5. I worry about a closed shop: When there are only a small number of events and influential people, then things can get emotional because everyone feels like they are competing for scarce resources such as sponsorship and attendees.
  6. I worry about who we will become: Entrepreneurship is the lifeblood of a growing economy and as our large societal institutions and structures increasingly fail us, we will need a thriving startup ecosystem to solve the next big problems in the economy and society. Currently, the lack of role models mean that new startups have to make a lot of the same mistakes over and over again.

The startups that we create in New Zealand will be a function of the values that are latent in the startup community ecosystem. Context can be decisive in setting the conditions for ideas, people and businesses to thrive. Overall, I’m cautiously optimistic and excited about the next few years as the NZ ecosystem matures and gels into a connected ecosystem. I have a feeling that I’m not alone in wanting to be part of a wider community that is building something open, transparent, connected, and welcoming.

There is a growing conversation in New Zealand about startup community values with people like  Dan Khan of Zero Point Ventures, Pascale Hyboud-Peron of Venture Center, Lenz Gschwendtner of Iwantmyname, Colart Miles of Velox Innovation, and Dave Moskovitz of Angel HQ all starting to question what type of communities we want to create. The conversation is building on Twitter with people suggesting things that they want to see in the tech community on #StartupCommunityValues.

Ps. I also found that having an online forum was an important part of how startup communities find each other and stay connected. Check out:

Why is building a website so hard?

I’ve been working in tech startups for the last couple of years and have been up close and personal with what it takes to get something designed, built and onto the internet.

During the consulting parts of my career I’ve helped build plenty websites for clients. But it’s a whole different thing when you are in-house and personally responsible for whether the site is delivering results. I’ve found that as soon as you’re responsible for the actual business results, your whole mindset changes. Personally, I’ve found that all of a sudden usability and simplicity become more important than aesthetics.

I’ve always been fascinated by how things that seem like a nice easy website project can become complex, stressful and expensive. It’s not just the normal “things take longer than you expect” effect from project management. Something more profound is going on when building digital products. There are several interesting issues that cause website projects to be harder than you’d expect:

1. Unknowable scope

You never really know in advance what you actually need a website to do. Even the best planning, user experience mapping and project scoping won’t capture all the possible things that users may want to do on your site or all the features that you may want to put in front of your users. In the world of construction and engineering they have a concept called a “change order” these are supposed to track changes to the scope, but in software development, it’s possible that the scope isn’t even known in the first place.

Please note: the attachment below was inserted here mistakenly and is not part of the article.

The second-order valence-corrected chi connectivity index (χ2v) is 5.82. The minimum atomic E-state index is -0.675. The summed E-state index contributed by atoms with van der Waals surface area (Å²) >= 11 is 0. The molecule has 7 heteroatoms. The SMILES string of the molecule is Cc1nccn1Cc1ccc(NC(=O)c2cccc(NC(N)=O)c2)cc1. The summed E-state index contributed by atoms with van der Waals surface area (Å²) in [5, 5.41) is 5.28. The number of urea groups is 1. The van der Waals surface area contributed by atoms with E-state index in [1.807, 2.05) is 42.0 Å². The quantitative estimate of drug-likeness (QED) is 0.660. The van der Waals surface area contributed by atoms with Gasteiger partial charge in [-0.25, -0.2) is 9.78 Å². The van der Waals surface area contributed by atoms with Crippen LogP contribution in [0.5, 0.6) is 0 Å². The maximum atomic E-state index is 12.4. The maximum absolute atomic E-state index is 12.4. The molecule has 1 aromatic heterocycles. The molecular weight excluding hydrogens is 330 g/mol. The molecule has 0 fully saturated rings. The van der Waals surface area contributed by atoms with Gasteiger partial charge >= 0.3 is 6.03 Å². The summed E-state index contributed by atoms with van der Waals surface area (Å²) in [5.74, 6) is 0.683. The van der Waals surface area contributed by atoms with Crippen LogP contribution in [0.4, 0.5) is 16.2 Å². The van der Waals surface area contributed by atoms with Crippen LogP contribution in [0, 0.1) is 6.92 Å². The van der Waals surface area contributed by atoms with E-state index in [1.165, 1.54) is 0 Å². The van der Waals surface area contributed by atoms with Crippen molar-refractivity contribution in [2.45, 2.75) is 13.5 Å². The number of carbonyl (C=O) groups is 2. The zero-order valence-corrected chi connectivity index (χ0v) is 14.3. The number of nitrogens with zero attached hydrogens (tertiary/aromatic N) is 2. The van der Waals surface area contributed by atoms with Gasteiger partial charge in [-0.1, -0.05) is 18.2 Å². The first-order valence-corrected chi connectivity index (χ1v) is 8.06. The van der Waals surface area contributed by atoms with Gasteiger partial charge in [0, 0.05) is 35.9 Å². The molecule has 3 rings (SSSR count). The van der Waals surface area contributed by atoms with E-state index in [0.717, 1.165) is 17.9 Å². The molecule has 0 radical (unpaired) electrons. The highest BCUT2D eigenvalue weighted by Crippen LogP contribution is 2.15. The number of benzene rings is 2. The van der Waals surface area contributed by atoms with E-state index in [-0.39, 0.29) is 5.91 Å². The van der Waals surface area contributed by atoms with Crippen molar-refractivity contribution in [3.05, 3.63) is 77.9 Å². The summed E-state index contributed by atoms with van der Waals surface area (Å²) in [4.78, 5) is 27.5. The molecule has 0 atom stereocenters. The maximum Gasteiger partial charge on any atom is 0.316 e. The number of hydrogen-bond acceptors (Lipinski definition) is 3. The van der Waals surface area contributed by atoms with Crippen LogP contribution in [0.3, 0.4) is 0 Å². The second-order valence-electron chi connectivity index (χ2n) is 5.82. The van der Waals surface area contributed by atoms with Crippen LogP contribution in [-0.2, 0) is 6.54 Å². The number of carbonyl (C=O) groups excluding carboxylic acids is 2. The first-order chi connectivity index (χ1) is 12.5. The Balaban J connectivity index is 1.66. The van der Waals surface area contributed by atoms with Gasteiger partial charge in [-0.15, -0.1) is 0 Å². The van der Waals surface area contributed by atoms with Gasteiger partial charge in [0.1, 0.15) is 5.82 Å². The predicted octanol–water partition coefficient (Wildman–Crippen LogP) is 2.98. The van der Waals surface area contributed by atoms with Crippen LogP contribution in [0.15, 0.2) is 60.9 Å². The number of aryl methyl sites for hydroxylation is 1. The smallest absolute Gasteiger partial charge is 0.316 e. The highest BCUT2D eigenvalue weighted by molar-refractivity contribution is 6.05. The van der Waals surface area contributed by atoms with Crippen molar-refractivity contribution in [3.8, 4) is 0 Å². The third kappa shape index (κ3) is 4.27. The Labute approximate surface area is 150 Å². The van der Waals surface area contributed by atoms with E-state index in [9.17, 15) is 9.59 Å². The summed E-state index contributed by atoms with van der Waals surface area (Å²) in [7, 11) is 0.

Mitigation: Taking an iterative approach based on lean startup, agile development and design thinking can help bite off small chucks to work on.

Code

2. Hidden dead-ends

A dead-end gremlin is when you get 90% of the way down the path with implementing a part of a system, only to find that there is an absolute block based on a requirement that the tool or module you’ve chosen can’t deliver. Often these gremlins show up as hidden systems that depend on each other to do something seemingly simple like send an automated email.

Email marketing and payment processing are the worst areas for dead-ends because everything sounds simple from the outside, but the reality of actually making it work can be very hard with multiple systems depending on each other.

Mitigation: Being as clear as possible about the mandatory requirements in advance can help, but the best solution is to find ways to prototype the idea so that you can test whether everything hangs together properly.

3. A beautiful unique snowflake

In the world of marketing and branding, it’s tempting to want to make everything unique, different and beautiful. This is a great way to create a unique brand, but it can be a terrible way to create a website. Good web design prioritises functionality and effectiveness over looks.

Ford Model T Dash

Before the 1940s, every car dashboard looked different and had different levers, dials and displays. After the 1940s, almost every dashboard from every manufacturer conformed to the same basic layout with a speedometer, rev counter and fuel gauge, which meant that any driver could drive any car without having to relearn everything from scratch. The basic design interface has stayed the same ever since because usability is more important than uniqueness.